I'll be on the east side of the Red line Wednesday at about 11:30 am. What's the state of parking at the new Glenmont garage at that time? I know the older one is full by 7 am. Should I bet on a spot at the new garage? What about Wheaton?

Here again, I invite travelers to share their experiences with Metro parking. I don't have a garage by garage breakdown for Glenmont parking, but you should be able to find space. Glenmont does not normally fill up.

We're driving to the Outer Banks in a few weeks. last year we avoided I-95 South in favor of a different route to avoid traffic slowdowns. Can we brave it in April or should we avoid it again?

That's difficult to predict. Easter is April 20, so you know you'll have some heavy long-distance traffic around then, and I-95 in Northern Virginia doesn't need much help to get jammed.

The 95 Express Lanes in the middle of I-95 will be under construction for the rest of this year, though the disruptions are unlikely to be as severe as they were in 2013. If you can leave early in the morning, you will be better off.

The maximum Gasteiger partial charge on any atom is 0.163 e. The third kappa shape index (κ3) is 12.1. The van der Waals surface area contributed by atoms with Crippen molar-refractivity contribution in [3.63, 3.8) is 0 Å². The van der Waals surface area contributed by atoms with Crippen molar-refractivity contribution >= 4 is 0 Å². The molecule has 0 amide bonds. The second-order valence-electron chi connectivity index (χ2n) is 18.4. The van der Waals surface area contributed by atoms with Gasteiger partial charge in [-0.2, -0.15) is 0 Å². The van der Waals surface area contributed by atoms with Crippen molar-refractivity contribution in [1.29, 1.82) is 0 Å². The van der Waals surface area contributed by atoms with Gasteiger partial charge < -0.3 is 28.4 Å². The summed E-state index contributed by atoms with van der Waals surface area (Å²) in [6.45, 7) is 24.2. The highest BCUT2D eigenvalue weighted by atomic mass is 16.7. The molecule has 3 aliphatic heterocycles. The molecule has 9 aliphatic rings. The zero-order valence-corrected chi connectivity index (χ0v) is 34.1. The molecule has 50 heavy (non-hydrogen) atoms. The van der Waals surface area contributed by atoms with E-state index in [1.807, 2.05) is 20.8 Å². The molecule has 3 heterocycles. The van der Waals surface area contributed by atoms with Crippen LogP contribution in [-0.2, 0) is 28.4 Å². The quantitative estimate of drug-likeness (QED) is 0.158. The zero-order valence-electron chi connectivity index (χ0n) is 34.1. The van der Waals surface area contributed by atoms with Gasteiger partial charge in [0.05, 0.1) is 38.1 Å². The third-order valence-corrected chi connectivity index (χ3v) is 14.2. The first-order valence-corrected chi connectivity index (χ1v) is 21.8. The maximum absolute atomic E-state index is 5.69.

By the way, in watching the traffic cameras and maps during rush hours, I notice that Friday mornings tend to be on the light side for highway travel in the DC area, compared to other weekdays.

 

Go to Ballston or Clarendon and park in a garage. There's a garage in Clarendon off N Highland St. that is reasonably priced and only a block from the Clarendon Metro. EFC is impossible. We have been on the waitlist for years for a reserved parking space, and we believe that we will never get a space there, given the planned redevelopment.

This person just needs to wear headphones...